by Ibrahim Maharaja, Class of 2024

Late in September, the STRIPES crew visited the horse stables on 40th Street near Belmont Academy Charter School. We visited because we were studying how using land can be empowering, and STRIPES is all about connecting classroom ideas to the real world. The stables, also known as the Dream Team Horsemanship Outreach (DTHO) program, are empowering because they can offer people something they’ve never experienced before and teach people things they’ve never been taught before. They are putting the land to good use and benefiting the community. Our visit showed how different species (humans and horses) and things (manure and hay) interact with each other.

When we first arrived, I was like, “What is this hole in the wall?” What I saw inside was a lot of horses (pun intended). We were greeted by Ms. Jennifer Rodriguez, a member of DTHO and our point person for the visit. I was also impressed by the chemistry of the team members and how flawlessly they worked together.

We started with a tour of the site. “What surprised me the most was where it was — when I heard we were going to horse stables, I was imagining something more magical,” admits Archer, another STRIPES student. “It was more rustic and urban than I anticipated.” The stables are located in an empty lot. There is a place for Sugar the pony in the front, then there are about 9-10 more horses in the back. There was a fenced area for training the horses but there weren’t any horses in it that day; they were resting in the stables. You would also see some people cleaning the stables and working on other equipment.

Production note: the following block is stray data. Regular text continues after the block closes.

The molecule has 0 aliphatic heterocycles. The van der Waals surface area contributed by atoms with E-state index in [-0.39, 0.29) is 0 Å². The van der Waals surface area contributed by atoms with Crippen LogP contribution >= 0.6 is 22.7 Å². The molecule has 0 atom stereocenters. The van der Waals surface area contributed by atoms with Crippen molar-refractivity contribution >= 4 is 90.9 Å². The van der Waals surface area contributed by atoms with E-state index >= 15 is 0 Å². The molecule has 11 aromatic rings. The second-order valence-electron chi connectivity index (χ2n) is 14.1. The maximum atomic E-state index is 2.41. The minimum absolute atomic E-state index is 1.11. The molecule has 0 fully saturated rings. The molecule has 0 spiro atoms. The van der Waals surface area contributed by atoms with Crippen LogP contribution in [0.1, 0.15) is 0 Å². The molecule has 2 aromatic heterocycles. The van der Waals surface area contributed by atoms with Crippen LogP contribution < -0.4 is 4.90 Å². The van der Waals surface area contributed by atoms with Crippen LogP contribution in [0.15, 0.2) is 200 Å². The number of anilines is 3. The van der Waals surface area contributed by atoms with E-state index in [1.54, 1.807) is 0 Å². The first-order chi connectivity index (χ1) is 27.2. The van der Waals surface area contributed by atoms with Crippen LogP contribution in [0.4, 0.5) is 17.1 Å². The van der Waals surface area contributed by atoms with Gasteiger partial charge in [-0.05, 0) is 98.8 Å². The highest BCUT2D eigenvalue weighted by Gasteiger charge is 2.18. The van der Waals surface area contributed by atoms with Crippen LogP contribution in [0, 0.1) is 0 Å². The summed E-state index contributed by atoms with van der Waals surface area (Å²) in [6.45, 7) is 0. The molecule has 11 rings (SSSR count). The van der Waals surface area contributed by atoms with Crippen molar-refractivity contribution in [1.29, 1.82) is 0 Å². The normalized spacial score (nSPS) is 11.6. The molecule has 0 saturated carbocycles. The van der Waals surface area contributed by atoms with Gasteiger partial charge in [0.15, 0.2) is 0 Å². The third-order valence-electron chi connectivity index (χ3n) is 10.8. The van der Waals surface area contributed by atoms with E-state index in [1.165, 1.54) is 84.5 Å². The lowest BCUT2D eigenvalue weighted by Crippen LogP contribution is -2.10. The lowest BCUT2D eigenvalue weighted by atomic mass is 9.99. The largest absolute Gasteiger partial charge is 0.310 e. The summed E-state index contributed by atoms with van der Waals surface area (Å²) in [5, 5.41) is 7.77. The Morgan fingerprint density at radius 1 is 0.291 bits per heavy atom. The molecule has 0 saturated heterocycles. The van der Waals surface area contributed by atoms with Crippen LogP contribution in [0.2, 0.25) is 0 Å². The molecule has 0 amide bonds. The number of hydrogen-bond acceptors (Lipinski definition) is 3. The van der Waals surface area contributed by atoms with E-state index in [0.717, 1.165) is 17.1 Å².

First we met the horses and the the team that maintains them. Then we learned about the daily tasks that are needed to maintain the site. These include feeding the horses, mucking the stalls, and cleaning their hooves (see photos). Ms. Rodriguez had us try it all, and that was a good experience for me because I’ve never done anything like this before. Finally, before we left, we learned how to walk a horse (see photos).  

To be honest, I was terrified. I thought that Sugar would start running off and I would embarrass myself. Fortunately, that didn’t happen and the experience was actually comforting. Sugar walked at the same pace as I did. It was nice when I told her to stop by saying “Halt,” she really stopped. Saleem, another STRIPES student, agrees, noting it was surprising that Sugar responded to commands as well as she did.

I never realized that a site like this was located a few blocks from the school. Many people have probably walked past it without realizing what is there. The overall trip was a good and memorable experience